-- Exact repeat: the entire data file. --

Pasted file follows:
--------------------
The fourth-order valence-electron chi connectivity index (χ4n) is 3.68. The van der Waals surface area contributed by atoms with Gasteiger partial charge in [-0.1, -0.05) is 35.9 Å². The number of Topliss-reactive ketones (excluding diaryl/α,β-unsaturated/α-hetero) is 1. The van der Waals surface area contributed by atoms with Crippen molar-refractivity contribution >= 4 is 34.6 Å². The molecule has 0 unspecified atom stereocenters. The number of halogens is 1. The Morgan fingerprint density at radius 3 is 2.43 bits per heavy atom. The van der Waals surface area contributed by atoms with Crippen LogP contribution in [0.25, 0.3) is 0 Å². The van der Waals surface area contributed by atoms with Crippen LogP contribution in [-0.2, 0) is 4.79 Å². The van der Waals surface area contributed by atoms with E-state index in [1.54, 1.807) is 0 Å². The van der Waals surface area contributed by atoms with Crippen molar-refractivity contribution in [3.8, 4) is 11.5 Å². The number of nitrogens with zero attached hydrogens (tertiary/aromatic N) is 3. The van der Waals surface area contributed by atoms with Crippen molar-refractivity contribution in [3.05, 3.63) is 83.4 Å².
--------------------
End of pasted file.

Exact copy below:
The fourth-order valence-electron chi connectivity index (χ4n) is 3.68. The van der Waals surface area contributed by atoms with Gasteiger partial charge in [-0.1, -0.05) is 35.9 Å². The number of Topliss-reactive ketones (excluding diaryl/α,β-unsaturated/α-hetero) is 1. The van der Waals surface area contributed by atoms with Crippen molar-refractivity contribution >= 4 is 34.6 Å². The molecule has 0 unspecified atom stereocenters. The number of halogens is 1. The Morgan fingerprint density at radius 3 is 2.43 bits per heavy atom. The van der Waals surface area contributed by atoms with Crippen LogP contribution in [0.25, 0.3) is 0 Å². The van der Waals surface area contributed by atoms with Crippen LogP contribution in [-0.2, 0) is 4.79 Å². The van der Waals surface area contributed by atoms with E-state index in [1.54, 1.807) is 0 Å². The van der Waals surface area contributed by atoms with Crippen molar-refractivity contribution in [3.8, 4) is 11.5 Å². The number of nitrogens with zero attached hydrogens (tertiary/aromatic N) is 3. The van der Waals surface area contributed by atoms with Crippen molar-refractivity contribution in [3.05, 3.63) is 83.4 Å².